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This Week In Nebraska History

This Week In Nebraska History

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1871 -- A Ladies Union Society was organized in Lincoln to help the needy. The society spent $100 for a dwelling for a homeless woman and her children and provided $200 for food, fuel and clothing. An attempt was made to impeach Gov. David Butler.

1881 -- The freshman class at the University of Nebraska met for a session of music and games at the home of Lillian Tebbetts.

1891 -- Eighteen men from the Pine Ridge Indian Agency were traveling to Washington, D.C., to tell their grievances to the government in person.

1901 -- Membership in the Lincoln YMCA reached 300. Half of the members were high school students. The Legislature was considering establishment of two new normal schools for teacher training.

1911 -- The Abraham Lincoln Monument Association unanimously approved the model submitted by Daniel Chester French. It was to be placed near the Capitol. (The statue is in place at 14th and J streets, near the west entrance of the Capitol.)

1921 -- A new Catholic parish was to be formed in Lincoln under the direction of Bishop C.J. O’Reilly.

1931 -- Lincoln recorded 21 continuous days of sunshine, unusual for winter.

1941 -- A municipal police radio station for Falls City was authorized by the Federal Communications Commission.

1951 -- The new $297,000 Neligh High School building was dedicated.

1961 -- Joan Densmore Harberson wired Lincoln relatives that she was safe aboard a Portuguese cruise ship that had been hijacked in the Caribbean by exiles hoping to bring down the Antonio Salazar regime in Lisbon. Harberson was released after the ship docked in Recife, Brazil, and the hijackers admitted defeat.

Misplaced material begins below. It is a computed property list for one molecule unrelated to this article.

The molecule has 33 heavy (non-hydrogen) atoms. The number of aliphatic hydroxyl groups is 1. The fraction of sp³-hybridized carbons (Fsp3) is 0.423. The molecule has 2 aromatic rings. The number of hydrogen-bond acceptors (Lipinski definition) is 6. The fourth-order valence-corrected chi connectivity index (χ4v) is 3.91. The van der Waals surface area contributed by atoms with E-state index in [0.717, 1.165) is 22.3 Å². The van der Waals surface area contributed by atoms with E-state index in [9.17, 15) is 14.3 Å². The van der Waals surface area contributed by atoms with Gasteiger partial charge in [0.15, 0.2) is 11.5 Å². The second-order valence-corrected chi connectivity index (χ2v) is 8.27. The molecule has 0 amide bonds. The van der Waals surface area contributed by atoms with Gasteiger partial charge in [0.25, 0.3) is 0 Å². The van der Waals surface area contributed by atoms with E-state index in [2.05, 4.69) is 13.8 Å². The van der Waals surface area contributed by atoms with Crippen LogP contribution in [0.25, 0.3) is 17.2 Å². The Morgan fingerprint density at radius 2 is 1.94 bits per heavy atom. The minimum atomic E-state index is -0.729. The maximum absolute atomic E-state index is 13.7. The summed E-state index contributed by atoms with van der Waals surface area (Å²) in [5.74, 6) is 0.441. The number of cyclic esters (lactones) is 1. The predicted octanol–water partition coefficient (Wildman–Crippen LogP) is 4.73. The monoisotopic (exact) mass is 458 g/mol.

1971 -- Gen. John J. Pershing College at Beatrice closed. While the school had been in financial difficulties, the suddenness of the action surprised students and faculty. Southeast Community College uses the campus now. A record University of Nebraska midyear graduating class of about 900 received baccalaureate and advanced degrees at commencement in Pershing Auditorium.

1981 -- The Woods Charitable Fund of Lincoln awarded a $150,000 grant to Hastings College for restoration of McCormick Hall, the first building constructed on the Hastings campus in 1883. A 30,000-square-foot Food-4-Less store at 64th Street and Platte Avenue in Lincoln opened for business.

1991 -- 1,400 people gathered at the Capitol to show support for U.S. troops in Operation Desert Storm with a flag-waving rally. Dennis Navratil, deputy commander of the Nebraska American Legion, spoke to the crowd, saying Iraqi leader Saddam Hussein was “10 times more barbaric than Hitler ever thought of being.” The price of a first-class stamp was set to rise 4 cents, to 29 cents on Feb. 3.

2001 -- Plans were approved for a $5.5 million Outdoor Education Center and Camp near Walton for Lincoln-area Boy Scouts. The state’s first adoption subsidy law, which provided a $1,000 stipend annually for up to five years to each family that adopts a child, marked its first year.



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